Seeking the Lost
Jesus went into the highways and byways seeking those in need of the gospel. In this brief clip, R.C. Sproul examines Christ’s parable of the lost sheep.
And so we read, “So He spoke this parable to them, saying: ‘What man of you, having a hundred sheep, if he loses one of them, does not leave the ninety-nine in the wilderness and go after the one which is lost until he finds it? And when he finds it, he lays it on his shoulders, rejoicing. And when he comes home, he calls together his friends and neighbors, saying to them, “Rejoice with me, for I have found my sheep which was lost!” For I say to you that there will be more joy in heaven over the sinner who repents than over ninety-nine just persons who need no repentance.’” There’s been a great hymn written on the basis of this short parable called “The Ninety and Nine.” You know the hymn: “The ninety and nine who safely lay in the shelter of the fold, but there was one lost sheep on that hill far away, far off from the streets of gold.” And it tells the story of the pursuit of God to seek out that which is lost.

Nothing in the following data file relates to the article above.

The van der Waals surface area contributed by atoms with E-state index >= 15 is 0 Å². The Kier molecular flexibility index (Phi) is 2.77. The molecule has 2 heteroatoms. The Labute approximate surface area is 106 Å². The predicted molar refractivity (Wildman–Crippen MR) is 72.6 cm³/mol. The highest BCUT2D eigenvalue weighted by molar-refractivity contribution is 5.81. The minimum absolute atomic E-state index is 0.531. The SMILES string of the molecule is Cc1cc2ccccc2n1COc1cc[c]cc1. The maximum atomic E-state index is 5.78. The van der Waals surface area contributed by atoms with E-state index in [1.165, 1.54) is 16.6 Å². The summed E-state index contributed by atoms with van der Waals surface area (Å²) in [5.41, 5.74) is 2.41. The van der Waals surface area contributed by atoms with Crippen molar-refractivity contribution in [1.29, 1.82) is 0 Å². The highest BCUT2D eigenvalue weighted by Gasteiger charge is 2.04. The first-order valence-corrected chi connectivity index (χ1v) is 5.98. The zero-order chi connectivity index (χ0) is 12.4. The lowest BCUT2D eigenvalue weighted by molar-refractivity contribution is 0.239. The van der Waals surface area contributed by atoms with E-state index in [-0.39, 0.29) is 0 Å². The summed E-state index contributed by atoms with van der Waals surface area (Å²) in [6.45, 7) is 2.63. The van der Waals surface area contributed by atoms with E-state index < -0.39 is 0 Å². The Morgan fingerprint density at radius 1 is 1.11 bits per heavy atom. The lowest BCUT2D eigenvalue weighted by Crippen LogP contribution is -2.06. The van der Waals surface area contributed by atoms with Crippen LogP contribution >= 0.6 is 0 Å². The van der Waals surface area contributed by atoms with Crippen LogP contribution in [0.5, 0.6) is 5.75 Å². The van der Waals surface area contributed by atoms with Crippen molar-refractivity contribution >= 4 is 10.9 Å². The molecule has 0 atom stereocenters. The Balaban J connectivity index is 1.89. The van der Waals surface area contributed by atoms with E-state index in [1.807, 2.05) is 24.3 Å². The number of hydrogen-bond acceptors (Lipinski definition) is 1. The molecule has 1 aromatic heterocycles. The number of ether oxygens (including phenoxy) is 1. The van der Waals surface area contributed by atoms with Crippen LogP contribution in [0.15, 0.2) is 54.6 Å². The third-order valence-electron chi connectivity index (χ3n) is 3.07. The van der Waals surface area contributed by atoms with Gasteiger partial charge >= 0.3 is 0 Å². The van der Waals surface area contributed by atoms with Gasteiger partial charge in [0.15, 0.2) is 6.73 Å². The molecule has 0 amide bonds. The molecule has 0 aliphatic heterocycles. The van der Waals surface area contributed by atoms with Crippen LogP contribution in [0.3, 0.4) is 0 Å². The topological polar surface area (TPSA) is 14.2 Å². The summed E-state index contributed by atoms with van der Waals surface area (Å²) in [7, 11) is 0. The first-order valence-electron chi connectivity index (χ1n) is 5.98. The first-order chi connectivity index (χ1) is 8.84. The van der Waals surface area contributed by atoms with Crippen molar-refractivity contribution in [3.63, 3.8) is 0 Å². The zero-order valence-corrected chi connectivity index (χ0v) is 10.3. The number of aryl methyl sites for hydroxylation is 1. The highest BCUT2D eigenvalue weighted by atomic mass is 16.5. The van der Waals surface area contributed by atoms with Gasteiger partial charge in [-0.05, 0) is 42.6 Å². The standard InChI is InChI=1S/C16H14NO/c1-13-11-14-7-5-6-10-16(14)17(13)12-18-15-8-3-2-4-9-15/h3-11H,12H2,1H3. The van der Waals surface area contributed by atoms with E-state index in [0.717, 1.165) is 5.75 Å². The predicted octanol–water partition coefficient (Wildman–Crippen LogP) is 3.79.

I once heard my friend John Guest involved in an evangelistic crusade speak about the change in the mentality of the church today from previous times when the church understood its mission to join with Christ to seek and to save the lost, and that’s important. Jesus didn’t say, “I simply came to save the lost,” but “I came to seek them.” He didn’t just hang a sign up in front of His church and say, “Everybody’s welcome to come and hear Me preach.” But He went out into the highways and byways and sought out the people who were the people in need and ministered to them. That was characteristic of Jesus’ method of operation. Well, John Guest, when he was speaking about this, said that we have replaced the hymn, “The Ninety and Nine,” with a different hymn, because we don’t really even believe in evangelism anymore, because we don’t believe that anybody’s lost. And even if we do believe that they’re lost, we think that it’s politically incorrect to go after them and search for them. And he said, “The theme song for today comes not so much from the pages of Scripture as it does from Mother Goose.” Because now the anthem of the church is, “Leave them alone and they’ll come home, wagging their tails behind them.” And I don’t think I’ll ever forget the significance of what John said there, that we forget that our Lord was profoundly concerned to go out and find the lost.